Data collected from five police forces in British Columbia revealed that Indigenous peoples are among the most over-represented in arrests or prosecutable incidents.
The data, collected by University of Toronto professor of criminology Scot Wortley, was presented during a presentation by the Office of the British Columbia Human Rights Commissioner.
In Vancouver, Indigenous peoples have been implicated in such incidents at a rate of over 20,000 per 100,000 people. Blacks were involved at a rate of 9,500 per 100,000 people, Hispanics at a rate of over 3,500 per 100,000 people, and Arabs and West Asians at a rate of over 3,000 per 100,000 people.
All of these racialized groups were involved in arrests or prosecutable incidents in Vancouver at a much higher rate – 10 times in the case of Indigenous peoples – than whites, who had a rate of just over 2,000. per 100,000.
The statistics were also disproportionate in the other police forces studied: Surrey RCMP, Prince George RCMP, Nelson Police and Duncan / North Cowichan RCMP.
|(Office of the British Columbia Human Rights Commissioner)|
Wortley said blacks and aboriginals were overrepresented in all cases once they were taken in by the BC Prosecution Service. However, he said they were the most represented in cases abandoned by the Crown, which Wortley said could indicate police cases against blacks and Aboriginals were the least solid.
Wortley outlined three possible explanations for racial disparity; racial policing, civil bias in crime reporting and higher delinquency rates, linked to the lasting impacts of colonization, discrimination, multigenerational trauma and socioeconomic disadvantage.
“A lot of what the police focus on are very visible crimes that take place on the streets,” Wortley said, adding that this means the police focus less on white collar crime, which helps representation of certain racialized groups.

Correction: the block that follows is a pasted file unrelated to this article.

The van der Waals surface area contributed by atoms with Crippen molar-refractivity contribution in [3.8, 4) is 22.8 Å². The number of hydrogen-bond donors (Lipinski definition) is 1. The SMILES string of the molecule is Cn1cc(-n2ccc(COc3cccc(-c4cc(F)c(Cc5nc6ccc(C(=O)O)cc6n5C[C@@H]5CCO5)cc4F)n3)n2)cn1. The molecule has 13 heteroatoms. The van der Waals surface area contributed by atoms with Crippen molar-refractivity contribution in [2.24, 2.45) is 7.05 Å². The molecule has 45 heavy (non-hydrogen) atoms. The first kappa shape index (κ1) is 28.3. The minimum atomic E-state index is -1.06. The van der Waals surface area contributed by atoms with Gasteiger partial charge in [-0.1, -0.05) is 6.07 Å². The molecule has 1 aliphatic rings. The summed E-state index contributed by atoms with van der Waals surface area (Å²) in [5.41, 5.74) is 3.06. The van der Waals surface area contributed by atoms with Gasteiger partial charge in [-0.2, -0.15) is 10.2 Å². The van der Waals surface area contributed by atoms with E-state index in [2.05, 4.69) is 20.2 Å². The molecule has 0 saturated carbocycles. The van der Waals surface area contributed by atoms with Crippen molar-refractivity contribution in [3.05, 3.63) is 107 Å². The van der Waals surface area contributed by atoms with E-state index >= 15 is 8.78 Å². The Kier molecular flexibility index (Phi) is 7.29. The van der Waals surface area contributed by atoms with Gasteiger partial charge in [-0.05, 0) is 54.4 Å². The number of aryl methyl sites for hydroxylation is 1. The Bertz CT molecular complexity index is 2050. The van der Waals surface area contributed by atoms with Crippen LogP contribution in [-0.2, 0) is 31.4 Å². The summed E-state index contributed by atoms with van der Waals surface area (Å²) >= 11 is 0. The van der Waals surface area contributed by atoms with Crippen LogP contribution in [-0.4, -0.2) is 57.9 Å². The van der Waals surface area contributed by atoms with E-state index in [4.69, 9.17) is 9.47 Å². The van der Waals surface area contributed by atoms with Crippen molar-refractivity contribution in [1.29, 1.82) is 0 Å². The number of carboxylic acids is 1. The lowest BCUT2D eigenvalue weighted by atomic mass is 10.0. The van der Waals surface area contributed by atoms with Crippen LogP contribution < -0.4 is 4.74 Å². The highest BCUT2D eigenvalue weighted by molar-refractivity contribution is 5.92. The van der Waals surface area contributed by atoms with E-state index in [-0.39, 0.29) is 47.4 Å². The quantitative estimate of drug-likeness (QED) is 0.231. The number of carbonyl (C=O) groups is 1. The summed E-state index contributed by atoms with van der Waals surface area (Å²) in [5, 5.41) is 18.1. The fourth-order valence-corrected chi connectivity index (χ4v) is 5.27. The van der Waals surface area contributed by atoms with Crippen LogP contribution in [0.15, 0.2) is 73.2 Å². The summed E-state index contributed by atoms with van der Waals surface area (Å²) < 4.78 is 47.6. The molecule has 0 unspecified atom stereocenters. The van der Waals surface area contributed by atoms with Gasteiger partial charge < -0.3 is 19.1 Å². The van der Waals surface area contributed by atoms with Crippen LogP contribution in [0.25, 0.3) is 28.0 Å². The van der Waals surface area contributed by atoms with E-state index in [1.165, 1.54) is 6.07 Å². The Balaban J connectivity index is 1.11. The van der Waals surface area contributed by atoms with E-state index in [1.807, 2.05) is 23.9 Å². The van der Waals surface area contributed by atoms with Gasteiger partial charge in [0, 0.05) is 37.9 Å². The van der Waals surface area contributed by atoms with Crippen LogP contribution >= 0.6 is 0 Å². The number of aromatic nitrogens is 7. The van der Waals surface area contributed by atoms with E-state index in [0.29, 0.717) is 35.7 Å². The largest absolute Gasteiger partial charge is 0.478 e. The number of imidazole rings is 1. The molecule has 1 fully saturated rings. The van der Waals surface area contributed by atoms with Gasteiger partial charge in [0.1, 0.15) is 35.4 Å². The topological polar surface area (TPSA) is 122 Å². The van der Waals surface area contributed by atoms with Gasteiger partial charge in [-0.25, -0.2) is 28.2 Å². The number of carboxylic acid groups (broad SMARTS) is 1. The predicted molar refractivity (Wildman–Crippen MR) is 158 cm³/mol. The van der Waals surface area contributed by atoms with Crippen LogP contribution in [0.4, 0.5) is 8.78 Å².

Wortley said the three explanations for the racial disparity in arrests and prosecutable incidents need to be investigated, along with increased police oversight, investing in community crime prevention efforts, as well as in mental health and substance use. Wortley said improving the collection and analysis of race-based data is essential, along with decriminalizing drug possession and public disturbance offenses.
“We have to stop the cycle of crisis,” he said.
Commissioner Kasari Govender said trust must be built between police and marginalized groups, but this cannot be done without reform and de-prioritizing the police as the first call when a community issue is identified.
Recommendations from the governor’s office include that the government of British Columbia work with Indigenous peoples on a government-to-government basis on changes to the Police Act, which the Department of Public Safety allows police to collect. race-based data to combat systemic discrimination, which the public The Ministry of Security should reduce the use of discretion in street checks and ensure accountability for police actions in these situations and “detach the police Directing funds from their budgets to civilian-led initiatives on mental health, substance use and homelessness.
Govender said the current police structure looks like “over-surveillance,” which she says has led to several police incidents with tragic results. The Commissioner singled out Max Johnson, an Indigenous man handcuffed by police when bank staff suspected him of using fraudulent ID to open a bank account for his granddaughter; retired Justice Selwyn Romilly, the first black judge of the British Columbia Supreme Court who was arrested by police looking for a black suspect in his 40s; and the death of Chantelle Moore, an Aboriginal woman from British Columbia shot dead by police in New Brunswick during a welfare check.
“These are the painful realities behind the numbers we shared today,” Govender said.